Buying a house usually is a daunting, stressful experience, and a big part of it is the ability to get a mortgage to be able to buy the houses.
You are buying a house, but the bank is selling you a mortgage, is the bank selling the right thing to you?
From the consumer perspective, the aim is not to buy a mortgage but to buy the house, and the mortgage is meant to achieve the aim. If the consumer can avoid buying a mortgage to buy the house, then they will do. The consumer is looking for anything that would make buying a house experience smoother and faster.
From the bank perspective, they are looking to sell their products. The mortgage is one of their key products because of the controlled risk and long-term annuity revenue. However, is the bank selling what the consumer wants?!
This is a dilemma for most of the businesses. How to position your services/products to your clients? The bank should sell to the consumer the ability to buy a house and show its benefits.
visibility and automated process with minimum paperwork
Covers legal and insurance requirements…etc.
The best bank in the town
The best mortgage consultants
The biggest bank
The fast bank
I would love to hear your views. do you agree/disagree?
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The deal came as a surprise to everyone. Microsoft and LinkedIn are not sharing market segments, and their focus is different. This was not the only surprise, a lot of industry analysts tried to make sense of the deal, but the bigger surprise was the deal size — $26 BILLION!!!!!
This deal looks huge compared to other technology acquisitions like Skype $8.5bn, YouTube $1.65bn. LinkedIn has around 430 million users (this includes me), this makes the price is $60 per user, Not bad!
Having that said, let’s look what I think Microsoft could achieve through LinkedIn acquisition. This is not an attempt to justify the price though!
Azure case study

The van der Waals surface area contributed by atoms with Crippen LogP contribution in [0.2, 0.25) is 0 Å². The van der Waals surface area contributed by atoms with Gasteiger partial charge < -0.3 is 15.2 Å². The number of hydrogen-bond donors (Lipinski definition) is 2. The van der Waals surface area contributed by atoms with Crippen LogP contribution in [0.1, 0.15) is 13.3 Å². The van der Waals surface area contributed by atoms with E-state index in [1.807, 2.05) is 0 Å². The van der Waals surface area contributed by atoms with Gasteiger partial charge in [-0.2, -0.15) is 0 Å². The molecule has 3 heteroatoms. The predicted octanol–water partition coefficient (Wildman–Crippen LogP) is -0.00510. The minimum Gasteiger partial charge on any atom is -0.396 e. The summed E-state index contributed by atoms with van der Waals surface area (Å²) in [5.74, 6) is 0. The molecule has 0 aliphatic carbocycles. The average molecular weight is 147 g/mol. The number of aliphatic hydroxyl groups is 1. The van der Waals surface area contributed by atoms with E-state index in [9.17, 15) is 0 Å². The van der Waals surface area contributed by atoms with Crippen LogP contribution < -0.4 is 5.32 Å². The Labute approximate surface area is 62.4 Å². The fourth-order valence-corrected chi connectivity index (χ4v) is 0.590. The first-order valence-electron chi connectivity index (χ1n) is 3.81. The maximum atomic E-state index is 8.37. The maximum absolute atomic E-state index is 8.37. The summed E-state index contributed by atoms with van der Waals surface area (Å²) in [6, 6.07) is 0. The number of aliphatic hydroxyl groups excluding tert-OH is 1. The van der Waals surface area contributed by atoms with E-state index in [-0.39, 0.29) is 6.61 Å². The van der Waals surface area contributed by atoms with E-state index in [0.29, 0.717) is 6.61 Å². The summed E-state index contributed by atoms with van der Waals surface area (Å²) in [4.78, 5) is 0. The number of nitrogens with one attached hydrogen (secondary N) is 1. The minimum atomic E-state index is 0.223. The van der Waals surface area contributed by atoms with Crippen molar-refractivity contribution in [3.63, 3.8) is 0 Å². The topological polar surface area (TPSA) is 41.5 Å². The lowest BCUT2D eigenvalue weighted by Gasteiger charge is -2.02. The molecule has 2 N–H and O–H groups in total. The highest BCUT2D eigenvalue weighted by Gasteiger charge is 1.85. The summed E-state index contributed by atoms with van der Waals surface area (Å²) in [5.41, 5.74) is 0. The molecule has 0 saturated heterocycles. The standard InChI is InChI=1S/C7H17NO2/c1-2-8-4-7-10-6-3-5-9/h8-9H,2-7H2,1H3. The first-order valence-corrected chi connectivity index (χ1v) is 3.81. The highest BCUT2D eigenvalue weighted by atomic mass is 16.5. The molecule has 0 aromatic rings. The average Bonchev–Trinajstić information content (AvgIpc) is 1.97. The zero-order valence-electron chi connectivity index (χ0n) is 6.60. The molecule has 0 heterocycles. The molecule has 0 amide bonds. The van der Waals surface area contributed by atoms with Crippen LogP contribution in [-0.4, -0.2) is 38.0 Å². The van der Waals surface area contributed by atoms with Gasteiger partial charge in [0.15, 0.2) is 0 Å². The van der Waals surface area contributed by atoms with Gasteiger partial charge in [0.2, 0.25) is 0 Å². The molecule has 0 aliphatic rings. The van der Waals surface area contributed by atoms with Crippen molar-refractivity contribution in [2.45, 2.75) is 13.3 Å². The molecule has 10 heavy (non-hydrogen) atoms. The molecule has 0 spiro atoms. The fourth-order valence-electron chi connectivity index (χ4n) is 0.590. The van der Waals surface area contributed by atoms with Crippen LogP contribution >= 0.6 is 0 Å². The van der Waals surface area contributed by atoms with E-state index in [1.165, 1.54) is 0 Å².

Moving Linked Infrastructure to Microsoft Azure would be a great study for Microsoft and a proof that Microsoft’s cloud platform can support large websites with huge demand.
In addition, LinkedIn technology stack is far from being based on Microsoft technology. This will be another success story for Microsoft, it will prove that its leading cloud platform is open to any technologies and not limited to Microsoft technologies.
A graph database is a database that uses graph structures for semantic queries with nodes, edges and properties to represent and store data. The relationships allow data in the store to be linked together directly, and in most cases retrieved with a single operation. (Wikipedia)
Microsoft has its own graph database in Office 365 and Azure. Microsoft provides a single endpoint to be able to retrieve the information from the graph database. Since all the objects are on the Microsoft Cloud (Azure and Office 365), all the information and links between users, files, emails, contacts, calendar…etc. can be easily retrieved and the graph database facilitates figuring out the connections between these objects.
Also, LinkedIn has its graph database which I believe will become handy to integrate with the Microsoft Graph and allows developers to query the data from both platforms using a single endpoint or even enrich the both databases by connecting the dots.